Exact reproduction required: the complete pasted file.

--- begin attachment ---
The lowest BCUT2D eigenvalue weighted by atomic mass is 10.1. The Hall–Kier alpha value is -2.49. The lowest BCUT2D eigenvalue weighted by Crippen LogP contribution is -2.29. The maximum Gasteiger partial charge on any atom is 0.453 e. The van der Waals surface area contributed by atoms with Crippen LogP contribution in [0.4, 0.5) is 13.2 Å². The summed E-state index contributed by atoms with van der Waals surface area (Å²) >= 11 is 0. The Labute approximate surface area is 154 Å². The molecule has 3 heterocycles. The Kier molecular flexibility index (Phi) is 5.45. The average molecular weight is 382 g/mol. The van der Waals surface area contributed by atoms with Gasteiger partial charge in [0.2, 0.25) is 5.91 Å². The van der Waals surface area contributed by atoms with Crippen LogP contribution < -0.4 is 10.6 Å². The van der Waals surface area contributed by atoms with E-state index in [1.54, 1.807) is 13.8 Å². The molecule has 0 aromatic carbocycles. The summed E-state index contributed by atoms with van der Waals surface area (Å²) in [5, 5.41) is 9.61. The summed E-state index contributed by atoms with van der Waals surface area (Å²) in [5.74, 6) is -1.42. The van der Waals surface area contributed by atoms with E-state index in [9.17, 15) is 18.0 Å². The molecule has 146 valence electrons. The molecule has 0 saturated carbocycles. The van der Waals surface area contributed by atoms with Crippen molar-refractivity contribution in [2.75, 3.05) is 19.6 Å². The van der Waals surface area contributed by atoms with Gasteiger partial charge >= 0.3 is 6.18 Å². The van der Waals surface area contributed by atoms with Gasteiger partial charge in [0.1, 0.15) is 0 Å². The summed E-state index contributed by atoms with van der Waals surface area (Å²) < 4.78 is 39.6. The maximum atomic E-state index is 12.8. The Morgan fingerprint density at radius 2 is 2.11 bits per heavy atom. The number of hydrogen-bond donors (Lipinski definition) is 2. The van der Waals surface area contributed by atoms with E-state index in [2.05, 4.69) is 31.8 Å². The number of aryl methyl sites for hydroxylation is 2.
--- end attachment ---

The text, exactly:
The lowest BCUT2D eigenvalue weighted by atomic mass is 10.1. The Hall–Kier alpha value is -2.49. The lowest BCUT2D eigenvalue weighted by Crippen LogP contribution is -2.29. The maximum Gasteiger partial charge on any atom is 0.453 e. The van der Waals surface area contributed by atoms with Crippen LogP contribution in [0.4, 0.5) is 13.2 Å². The summed E-state index contributed by atoms with van der Waals surface area (Å²) >= 11 is 0. The Labute approximate surface area is 154 Å². The molecule has 3 heterocycles. The Kier molecular flexibility index (Phi) is 5.45. The average molecular weight is 382 g/mol. The van der Waals surface area contributed by atoms with Gasteiger partial charge in [0.2, 0.25) is 5.91 Å². The van der Waals surface area contributed by atoms with Crippen LogP contribution < -0.4 is 10.6 Å². The van der Waals surface area contributed by atoms with E-state index in [1.54, 1.807) is 13.8 Å². The molecule has 0 aromatic carbocycles. The summed E-state index contributed by atoms with van der Waals surface area (Å²) in [5, 5.41) is 9.61. The summed E-state index contributed by atoms with van der Waals surface area (Å²) in [5.74, 6) is -1.42. The van der Waals surface area contributed by atoms with E-state index in [9.17, 15) is 18.0 Å². The molecule has 146 valence electrons. The molecule has 0 saturated carbocycles. The van der Waals surface area contributed by atoms with Crippen molar-refractivity contribution in [2.75, 3.05) is 19.6 Å². The van der Waals surface area contributed by atoms with Gasteiger partial charge >= 0.3 is 6.18 Å². The van der Waals surface area contributed by atoms with Gasteiger partial charge in [0.1, 0.15) is 0 Å². The summed E-state index contributed by atoms with van der Waals surface area (Å²) < 4.78 is 39.6. The maximum atomic E-state index is 12.8. The Morgan fingerprint density at radius 2 is 2.11 bits per heavy atom. The number of hydrogen-bond donors (Lipinski definition) is 2. The van der Waals surface area contributed by atoms with E-state index in [2.05, 4.69) is 31.8 Å². The number of aryl methyl sites for hydroxylation is 2.